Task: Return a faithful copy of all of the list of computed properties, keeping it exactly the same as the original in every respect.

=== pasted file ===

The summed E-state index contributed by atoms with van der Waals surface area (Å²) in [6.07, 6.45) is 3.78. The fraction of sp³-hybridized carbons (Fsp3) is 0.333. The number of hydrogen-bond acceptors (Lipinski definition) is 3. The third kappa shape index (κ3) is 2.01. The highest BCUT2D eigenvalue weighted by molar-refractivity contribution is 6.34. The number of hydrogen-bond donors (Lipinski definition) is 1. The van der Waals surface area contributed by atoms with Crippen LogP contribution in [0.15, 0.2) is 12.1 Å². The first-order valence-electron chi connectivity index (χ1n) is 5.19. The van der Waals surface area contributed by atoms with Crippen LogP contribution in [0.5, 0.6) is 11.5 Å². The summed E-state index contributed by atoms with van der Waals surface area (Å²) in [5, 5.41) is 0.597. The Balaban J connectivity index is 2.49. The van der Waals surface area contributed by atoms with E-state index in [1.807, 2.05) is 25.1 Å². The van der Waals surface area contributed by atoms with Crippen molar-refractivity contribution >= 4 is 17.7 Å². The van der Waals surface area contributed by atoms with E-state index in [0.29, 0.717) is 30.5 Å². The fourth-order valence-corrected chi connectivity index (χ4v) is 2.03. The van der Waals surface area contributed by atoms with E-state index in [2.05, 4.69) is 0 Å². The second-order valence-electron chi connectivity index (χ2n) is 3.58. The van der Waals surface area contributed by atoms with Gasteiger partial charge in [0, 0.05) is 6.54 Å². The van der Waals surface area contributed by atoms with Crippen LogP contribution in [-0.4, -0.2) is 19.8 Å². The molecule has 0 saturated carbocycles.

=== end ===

The summed E-state index contributed by atoms with van der Waals surface area (Å²) in [6.07, 6.45) is 3.78. The fraction of sp³-hybridized carbons (Fsp3) is 0.333. The number of hydrogen-bond acceptors (Lipinski definition) is 3. The third kappa shape index (κ3) is 2.01. The highest BCUT2D eigenvalue weighted by molar-refractivity contribution is 6.34. The number of hydrogen-bond donors (Lipinski definition) is 1. The van der Waals surface area contributed by atoms with Crippen LogP contribution in [0.15, 0.2) is 12.1 Å². The first-order valence-electron chi connectivity index (χ1n) is 5.19. The van der Waals surface area contributed by atoms with Crippen LogP contribution in [0.5, 0.6) is 11.5 Å². The summed E-state index contributed by atoms with van der Waals surface area (Å²) in [5, 5.41) is 0.597. The Balaban J connectivity index is 2.49. The van der Waals surface area contributed by atoms with E-state index in [1.807, 2.05) is 25.1 Å². The van der Waals surface area contributed by atoms with Crippen molar-refractivity contribution >= 4 is 17.7 Å². The van der Waals surface area contributed by atoms with E-state index in [0.29, 0.717) is 30.5 Å². The fourth-order valence-corrected chi connectivity index (χ4v) is 2.03. The van der Waals surface area contributed by atoms with E-state index in [2.05, 4.69) is 0 Å². The second-order valence-electron chi connectivity index (χ2n) is 3.58. The van der Waals surface area contributed by atoms with Gasteiger partial charge in [0, 0.05) is 6.54 Å². The van der Waals surface area contributed by atoms with Crippen LogP contribution in [-0.4, -0.2) is 19.8 Å². The molecule has 0 saturated carbocycles.